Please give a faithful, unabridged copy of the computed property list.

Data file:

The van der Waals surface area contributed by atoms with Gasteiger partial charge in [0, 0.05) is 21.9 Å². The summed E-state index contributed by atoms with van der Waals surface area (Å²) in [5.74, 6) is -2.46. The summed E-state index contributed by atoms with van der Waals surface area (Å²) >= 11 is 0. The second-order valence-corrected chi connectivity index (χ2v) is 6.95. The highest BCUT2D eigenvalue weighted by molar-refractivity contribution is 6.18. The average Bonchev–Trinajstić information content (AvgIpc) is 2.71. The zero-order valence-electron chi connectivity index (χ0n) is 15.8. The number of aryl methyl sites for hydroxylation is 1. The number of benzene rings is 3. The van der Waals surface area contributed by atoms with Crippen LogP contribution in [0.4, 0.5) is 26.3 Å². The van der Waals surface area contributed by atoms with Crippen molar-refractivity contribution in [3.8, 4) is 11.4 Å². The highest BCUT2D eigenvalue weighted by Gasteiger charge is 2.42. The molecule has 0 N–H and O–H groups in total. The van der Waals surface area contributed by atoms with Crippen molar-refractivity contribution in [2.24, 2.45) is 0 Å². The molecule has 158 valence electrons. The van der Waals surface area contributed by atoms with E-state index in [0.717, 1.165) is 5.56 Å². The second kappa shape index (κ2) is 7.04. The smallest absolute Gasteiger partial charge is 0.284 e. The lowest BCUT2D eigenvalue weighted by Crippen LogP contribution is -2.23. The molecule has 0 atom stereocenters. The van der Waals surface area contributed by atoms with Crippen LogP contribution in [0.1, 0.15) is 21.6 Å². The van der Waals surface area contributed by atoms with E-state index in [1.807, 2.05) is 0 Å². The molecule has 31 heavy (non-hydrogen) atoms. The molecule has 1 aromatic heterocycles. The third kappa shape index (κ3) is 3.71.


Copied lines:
The van der Waals surface area contributed by atoms with Gasteiger partial charge in [0, 0.05) is 21.9 Å². The summed E-state index contributed by atoms with van der Waals surface area (Å²) in [5.74, 6) is -2.46. The summed E-state index contributed by atoms with van der Waals surface area (Å²) >= 11 is 0. The second-order valence-corrected chi connectivity index (χ2v) is 6.95. The highest BCUT2D eigenvalue weighted by molar-refractivity contribution is 6.18. The average Bonchev–Trinajstić information content (AvgIpc) is 2.71. The zero-order valence-electron chi connectivity index (χ0n) is 15.8. The number of aryl methyl sites for hydroxylation is 1. The number of benzene rings is 3. The van der Waals surface area contributed by atoms with Crippen LogP contribution in [0.4, 0.5) is 26.3 Å². The van der Waals surface area contributed by atoms with Crippen molar-refractivity contribution in [3.8, 4) is 11.4 Å². The highest BCUT2D eigenvalue weighted by Gasteiger charge is 2.42. The molecule has 0 N–H and O–H groups in total. The van der Waals surface area contributed by atoms with Crippen molar-refractivity contribution in [2.24, 2.45) is 0 Å². The molecule has 158 valence electrons. The van der Waals surface area contributed by atoms with E-state index in [0.717, 1.165) is 5.56 Å². The second kappa shape index (κ2) is 7.04. The smallest absolute Gasteiger partial charge is 0.284 e. The lowest BCUT2D eigenvalue weighted by Crippen LogP contribution is -2.23. The molecule has 0 atom stereocenters. The van der Waals surface area contributed by atoms with Crippen LogP contribution in [0.1, 0.15) is 21.6 Å². The van der Waals surface area contributed by atoms with E-state index in [1.807, 2.05) is 0 Å². The molecule has 31 heavy (non-hydrogen) atoms. The molecule has 1 aromatic heterocycles. The third kappa shape index (κ3) is 3.71.